Anterior Cruciate Ligament (ACL) Anterior Cruciate Ligament (ACL) Rehabilitation Dear Enclosed you will
Anterior Cruciate Ligament (ACL) Anterior Cruciate Ligament (ACL) Rehabilitation Dear Enclosed you will
Anterior Cruciate Ligament (ACL) Anterior Cruciate Ligament (ACL) Rehabilitation Dear Enclosed you will
Anterior Cruciate Ligament (ACL) Anterior Cruciate Ligament (ACL) Rehabilitation Dear Enclosed you will
Anterior Cruciate Ligament (ACL) Anterior Cruciate Ligament (ACL) Rehabilitation Dear Enclosed you will

Anterior Cruciate Ligament (ACL) Anterior Cruciate Ligament (ACL) Rehabilitation Dear Enclosed you will

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Text of Anterior Cruciate Ligament (ACL) Anterior Cruciate Ligament (ACL) Rehabilitation Dear Enclosed you...

  • Copyright © 2000-2007, Rosenberg Cooley Metcalf Clinic

    Thomas D. Rosenberg, M.D. Vernon J. Cooley, M.D. Charles C. Lind, M.D.

    Anterior Cruciate Ligament (ACL) Rehabilitation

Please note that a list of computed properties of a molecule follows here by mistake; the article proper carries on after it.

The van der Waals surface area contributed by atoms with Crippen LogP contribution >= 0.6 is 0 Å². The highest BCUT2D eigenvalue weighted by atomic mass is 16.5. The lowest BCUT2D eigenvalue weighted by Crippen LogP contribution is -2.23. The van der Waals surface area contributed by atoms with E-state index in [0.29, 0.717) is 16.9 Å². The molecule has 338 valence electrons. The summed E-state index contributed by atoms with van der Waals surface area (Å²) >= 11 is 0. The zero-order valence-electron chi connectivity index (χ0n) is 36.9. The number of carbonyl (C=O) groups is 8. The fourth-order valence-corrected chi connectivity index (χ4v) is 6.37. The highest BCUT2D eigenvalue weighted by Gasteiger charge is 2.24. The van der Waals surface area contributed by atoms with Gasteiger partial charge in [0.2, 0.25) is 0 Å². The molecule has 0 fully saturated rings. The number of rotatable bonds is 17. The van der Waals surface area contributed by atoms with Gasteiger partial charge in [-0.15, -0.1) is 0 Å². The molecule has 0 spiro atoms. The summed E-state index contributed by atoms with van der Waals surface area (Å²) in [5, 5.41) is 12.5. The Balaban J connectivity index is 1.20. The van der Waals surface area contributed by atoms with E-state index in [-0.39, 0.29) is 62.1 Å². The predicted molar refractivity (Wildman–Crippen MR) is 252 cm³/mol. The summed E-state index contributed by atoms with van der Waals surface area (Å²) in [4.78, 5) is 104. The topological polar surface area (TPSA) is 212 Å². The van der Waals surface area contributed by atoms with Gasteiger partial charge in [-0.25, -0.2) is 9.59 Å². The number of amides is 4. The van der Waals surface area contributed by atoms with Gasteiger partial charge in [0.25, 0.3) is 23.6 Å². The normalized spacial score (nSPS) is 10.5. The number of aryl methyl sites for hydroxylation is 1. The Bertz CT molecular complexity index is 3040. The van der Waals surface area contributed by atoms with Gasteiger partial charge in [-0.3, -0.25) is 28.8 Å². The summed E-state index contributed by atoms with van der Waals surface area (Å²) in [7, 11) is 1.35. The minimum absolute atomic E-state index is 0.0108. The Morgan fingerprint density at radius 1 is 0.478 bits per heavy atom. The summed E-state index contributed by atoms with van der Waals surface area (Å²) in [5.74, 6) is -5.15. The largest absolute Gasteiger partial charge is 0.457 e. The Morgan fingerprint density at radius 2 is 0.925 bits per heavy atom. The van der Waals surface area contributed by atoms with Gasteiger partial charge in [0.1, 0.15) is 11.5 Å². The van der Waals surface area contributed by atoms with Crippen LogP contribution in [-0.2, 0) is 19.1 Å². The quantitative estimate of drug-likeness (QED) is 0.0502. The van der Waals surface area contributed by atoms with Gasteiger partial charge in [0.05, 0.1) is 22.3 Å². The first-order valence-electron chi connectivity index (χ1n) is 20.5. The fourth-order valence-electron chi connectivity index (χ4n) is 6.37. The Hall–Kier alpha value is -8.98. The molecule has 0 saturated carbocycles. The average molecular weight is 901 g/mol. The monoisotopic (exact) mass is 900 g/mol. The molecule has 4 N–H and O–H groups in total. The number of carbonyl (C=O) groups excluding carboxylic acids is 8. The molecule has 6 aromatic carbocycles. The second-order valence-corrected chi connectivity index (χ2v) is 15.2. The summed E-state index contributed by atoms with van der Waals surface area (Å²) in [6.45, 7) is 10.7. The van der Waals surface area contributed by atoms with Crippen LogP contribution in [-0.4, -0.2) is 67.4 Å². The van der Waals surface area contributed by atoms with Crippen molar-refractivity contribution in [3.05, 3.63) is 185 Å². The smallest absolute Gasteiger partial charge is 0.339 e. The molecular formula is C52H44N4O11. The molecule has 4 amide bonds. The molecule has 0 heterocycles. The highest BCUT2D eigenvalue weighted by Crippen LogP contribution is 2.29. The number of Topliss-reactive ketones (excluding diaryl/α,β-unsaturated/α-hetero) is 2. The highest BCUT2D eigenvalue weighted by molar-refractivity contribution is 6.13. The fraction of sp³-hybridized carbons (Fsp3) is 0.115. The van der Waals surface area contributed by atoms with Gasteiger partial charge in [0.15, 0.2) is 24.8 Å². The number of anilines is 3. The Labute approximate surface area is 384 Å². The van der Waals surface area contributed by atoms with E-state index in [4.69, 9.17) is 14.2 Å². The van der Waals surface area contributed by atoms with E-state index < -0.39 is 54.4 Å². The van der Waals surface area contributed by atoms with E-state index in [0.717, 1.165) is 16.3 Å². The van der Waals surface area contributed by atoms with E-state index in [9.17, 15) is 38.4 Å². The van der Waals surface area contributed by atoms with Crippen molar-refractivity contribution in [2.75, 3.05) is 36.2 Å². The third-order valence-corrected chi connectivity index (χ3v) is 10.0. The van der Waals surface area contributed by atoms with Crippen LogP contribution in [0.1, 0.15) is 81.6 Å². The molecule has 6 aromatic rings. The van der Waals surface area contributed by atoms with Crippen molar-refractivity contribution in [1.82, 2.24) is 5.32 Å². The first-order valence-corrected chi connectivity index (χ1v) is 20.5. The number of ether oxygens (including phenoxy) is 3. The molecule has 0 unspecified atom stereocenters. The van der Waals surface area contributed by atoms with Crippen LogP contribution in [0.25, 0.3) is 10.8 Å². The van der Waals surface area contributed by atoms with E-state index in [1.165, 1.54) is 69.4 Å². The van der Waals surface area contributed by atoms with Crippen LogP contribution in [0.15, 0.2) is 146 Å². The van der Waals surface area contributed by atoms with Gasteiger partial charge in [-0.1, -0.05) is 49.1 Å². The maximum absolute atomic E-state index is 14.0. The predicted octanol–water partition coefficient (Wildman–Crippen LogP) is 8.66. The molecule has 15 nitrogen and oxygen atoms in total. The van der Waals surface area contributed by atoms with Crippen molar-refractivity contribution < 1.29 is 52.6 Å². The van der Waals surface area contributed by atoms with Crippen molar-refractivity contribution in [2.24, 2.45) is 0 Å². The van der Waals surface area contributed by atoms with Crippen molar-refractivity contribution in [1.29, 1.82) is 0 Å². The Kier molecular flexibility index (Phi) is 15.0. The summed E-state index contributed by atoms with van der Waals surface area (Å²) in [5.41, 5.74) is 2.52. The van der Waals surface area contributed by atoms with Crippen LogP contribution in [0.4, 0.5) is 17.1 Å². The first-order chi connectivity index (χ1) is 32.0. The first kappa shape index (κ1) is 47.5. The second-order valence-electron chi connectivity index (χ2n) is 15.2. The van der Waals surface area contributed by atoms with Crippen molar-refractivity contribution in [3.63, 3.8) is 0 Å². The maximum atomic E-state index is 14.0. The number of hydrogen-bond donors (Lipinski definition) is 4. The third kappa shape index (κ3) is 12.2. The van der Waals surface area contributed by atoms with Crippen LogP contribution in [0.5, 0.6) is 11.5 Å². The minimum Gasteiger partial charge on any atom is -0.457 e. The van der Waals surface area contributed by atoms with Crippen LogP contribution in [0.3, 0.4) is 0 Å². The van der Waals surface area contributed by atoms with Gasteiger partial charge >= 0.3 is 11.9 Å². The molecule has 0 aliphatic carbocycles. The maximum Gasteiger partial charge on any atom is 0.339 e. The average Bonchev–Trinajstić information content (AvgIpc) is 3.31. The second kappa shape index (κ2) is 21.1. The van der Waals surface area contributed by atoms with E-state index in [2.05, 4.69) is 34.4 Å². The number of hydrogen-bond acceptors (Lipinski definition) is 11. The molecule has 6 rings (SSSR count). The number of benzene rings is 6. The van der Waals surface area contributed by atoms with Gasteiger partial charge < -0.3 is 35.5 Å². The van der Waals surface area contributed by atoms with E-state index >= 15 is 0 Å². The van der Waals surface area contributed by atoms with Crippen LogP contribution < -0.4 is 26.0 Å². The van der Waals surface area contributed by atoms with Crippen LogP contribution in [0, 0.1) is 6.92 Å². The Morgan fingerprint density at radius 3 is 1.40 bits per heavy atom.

Dear Enclosed you will find a copy of our Anterior Cruciate Ligament (ACL) Rehabilitation program and the data from our most recent follow-up study on patients who have undergone ACL surgery. The semitendinosus (hamstring) graft is utilized because of its excellent strength and low harvest morbidity. The graft is precisely placed in the same location as the original ACL for optimal healing and mechanical function and for safer rehab. Significant injury to the meniscal cartilage is repaired if possible. This adds to the stability of the knee and diminishes the risk of osteoarthritis later. Carefully staged rehab will achieve excellent results (see attached 5 year summary) while also emphasizing patient-initiated exercises. During the rehabilitation period, we expect that patients will return to 0-135° motion by 4 to 8 weeks. Closed kinetic chain activities and aerobic conditioning are emphasized with bracing to protect the ACL graft as it heals and matures. Three basic precautions: 1. Focus on closed kinetic chain activities